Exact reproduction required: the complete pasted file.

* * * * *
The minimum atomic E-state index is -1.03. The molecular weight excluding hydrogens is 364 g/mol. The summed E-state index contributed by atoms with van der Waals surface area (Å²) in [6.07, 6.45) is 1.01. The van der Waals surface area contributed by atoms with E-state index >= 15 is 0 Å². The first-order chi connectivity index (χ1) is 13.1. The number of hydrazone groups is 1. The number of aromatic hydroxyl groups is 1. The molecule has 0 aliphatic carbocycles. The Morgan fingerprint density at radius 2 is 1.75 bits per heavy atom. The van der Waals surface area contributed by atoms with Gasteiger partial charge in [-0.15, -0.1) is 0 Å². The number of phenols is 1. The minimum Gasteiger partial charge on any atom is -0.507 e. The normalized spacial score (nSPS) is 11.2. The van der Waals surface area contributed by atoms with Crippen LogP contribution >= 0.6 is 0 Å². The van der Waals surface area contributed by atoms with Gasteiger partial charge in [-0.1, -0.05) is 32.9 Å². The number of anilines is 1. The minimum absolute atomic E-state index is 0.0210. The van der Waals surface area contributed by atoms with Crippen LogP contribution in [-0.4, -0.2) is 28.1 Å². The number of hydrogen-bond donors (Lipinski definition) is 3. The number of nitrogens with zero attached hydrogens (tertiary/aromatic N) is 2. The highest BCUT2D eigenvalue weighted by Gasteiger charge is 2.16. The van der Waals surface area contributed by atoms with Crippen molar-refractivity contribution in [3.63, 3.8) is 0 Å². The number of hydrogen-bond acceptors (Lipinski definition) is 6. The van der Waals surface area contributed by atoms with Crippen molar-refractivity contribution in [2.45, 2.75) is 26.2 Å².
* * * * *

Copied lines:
The minimum atomic E-state index is -1.03. The molecular weight excluding hydrogens is 364 g/mol. The summed E-state index contributed by atoms with van der Waals surface area (Å²) in [6.07, 6.45) is 1.01. The van der Waals surface area contributed by atoms with E-state index >= 15 is 0 Å². The first-order chi connectivity index (χ1) is 13.1. The number of hydrazone groups is 1. The number of aromatic hydroxyl groups is 1. The molecule has 0 aliphatic carbocycles. The Morgan fingerprint density at radius 2 is 1.75 bits per heavy atom. The van der Waals surface area contributed by atoms with Gasteiger partial charge in [-0.15, -0.1) is 0 Å². The number of phenols is 1. The minimum Gasteiger partial charge on any atom is -0.507 e. The normalized spacial score (nSPS) is 11.2. The van der Waals surface area contributed by atoms with Crippen LogP contribution >= 0.6 is 0 Å². The van der Waals surface area contributed by atoms with Gasteiger partial charge in [-0.1, -0.05) is 32.9 Å². The number of anilines is 1. The minimum absolute atomic E-state index is 0.0210. The van der Waals surface area contributed by atoms with Crippen LogP contribution in [-0.4, -0.2) is 28.1 Å². The number of hydrogen-bond donors (Lipinski definition) is 3. The number of nitrogens with zero attached hydrogens (tertiary/aromatic N) is 2. The highest BCUT2D eigenvalue weighted by Gasteiger charge is 2.16. The van der Waals surface area contributed by atoms with Crippen molar-refractivity contribution in [3.63, 3.8) is 0 Å². The number of hydrogen-bond acceptors (Lipinski definition) is 6. The van der Waals surface area contributed by atoms with Crippen molar-refractivity contribution in [2.45, 2.75) is 26.2 Å².